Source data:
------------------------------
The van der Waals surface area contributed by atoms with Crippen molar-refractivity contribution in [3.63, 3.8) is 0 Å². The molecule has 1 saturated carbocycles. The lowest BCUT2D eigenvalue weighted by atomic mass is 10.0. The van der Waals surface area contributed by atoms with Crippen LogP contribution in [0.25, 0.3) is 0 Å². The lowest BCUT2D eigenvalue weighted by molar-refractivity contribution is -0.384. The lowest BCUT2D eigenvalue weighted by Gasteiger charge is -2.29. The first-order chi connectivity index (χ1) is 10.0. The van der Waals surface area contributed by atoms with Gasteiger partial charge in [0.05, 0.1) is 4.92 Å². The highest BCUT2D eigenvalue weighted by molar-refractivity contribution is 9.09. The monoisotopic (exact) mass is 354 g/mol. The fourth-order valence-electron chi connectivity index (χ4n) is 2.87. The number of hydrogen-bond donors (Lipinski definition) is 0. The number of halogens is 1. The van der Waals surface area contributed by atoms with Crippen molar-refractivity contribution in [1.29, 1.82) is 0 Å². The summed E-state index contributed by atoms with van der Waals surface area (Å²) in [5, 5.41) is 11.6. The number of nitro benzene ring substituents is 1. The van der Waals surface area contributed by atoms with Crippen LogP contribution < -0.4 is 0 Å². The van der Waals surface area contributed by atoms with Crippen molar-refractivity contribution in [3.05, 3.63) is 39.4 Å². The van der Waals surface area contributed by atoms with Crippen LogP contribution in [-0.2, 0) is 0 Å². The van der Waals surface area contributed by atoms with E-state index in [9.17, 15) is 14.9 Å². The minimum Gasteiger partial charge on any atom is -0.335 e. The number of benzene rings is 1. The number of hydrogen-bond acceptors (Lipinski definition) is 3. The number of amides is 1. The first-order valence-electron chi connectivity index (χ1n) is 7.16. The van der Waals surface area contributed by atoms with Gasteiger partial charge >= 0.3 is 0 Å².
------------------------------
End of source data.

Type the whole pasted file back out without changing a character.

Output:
The van der Waals surface area contributed by atoms with Crippen molar-refractivity contribution in [3.63, 3.8) is 0 Å². The molecule has 1 saturated carbocycles. The lowest BCUT2D eigenvalue weighted by atomic mass is 10.0. The van der Waals surface area contributed by atoms with Crippen LogP contribution in [0.25, 0.3) is 0 Å². The lowest BCUT2D eigenvalue weighted by molar-refractivity contribution is -0.384. The lowest BCUT2D eigenvalue weighted by Gasteiger charge is -2.29. The first-order chi connectivity index (χ1) is 10.0. The van der Waals surface area contributed by atoms with Gasteiger partial charge in [0.05, 0.1) is 4.92 Å². The highest BCUT2D eigenvalue weighted by molar-refractivity contribution is 9.09. The monoisotopic (exact) mass is 354 g/mol. The fourth-order valence-electron chi connectivity index (χ4n) is 2.87. The number of hydrogen-bond donors (Lipinski definition) is 0. The number of halogens is 1. The van der Waals surface area contributed by atoms with Crippen molar-refractivity contribution in [1.29, 1.82) is 0 Å². The summed E-state index contributed by atoms with van der Waals surface area (Å²) in [5, 5.41) is 11.6. The number of nitro benzene ring substituents is 1. The van der Waals surface area contributed by atoms with Crippen LogP contribution < -0.4 is 0 Å². The van der Waals surface area contributed by atoms with Crippen molar-refractivity contribution in [3.05, 3.63) is 39.4 Å². The van der Waals surface area contributed by atoms with Crippen LogP contribution in [-0.2, 0) is 0 Å². The van der Waals surface area contributed by atoms with E-state index in [9.17, 15) is 14.9 Å². The minimum Gasteiger partial charge on any atom is -0.335 e. The number of benzene rings is 1. The number of hydrogen-bond acceptors (Lipinski definition) is 3. The number of amides is 1. The first-order valence-electron chi connectivity index (χ1n) is 7.16. The van der Waals surface area contributed by atoms with Gasteiger partial charge >= 0.3 is 0 Å².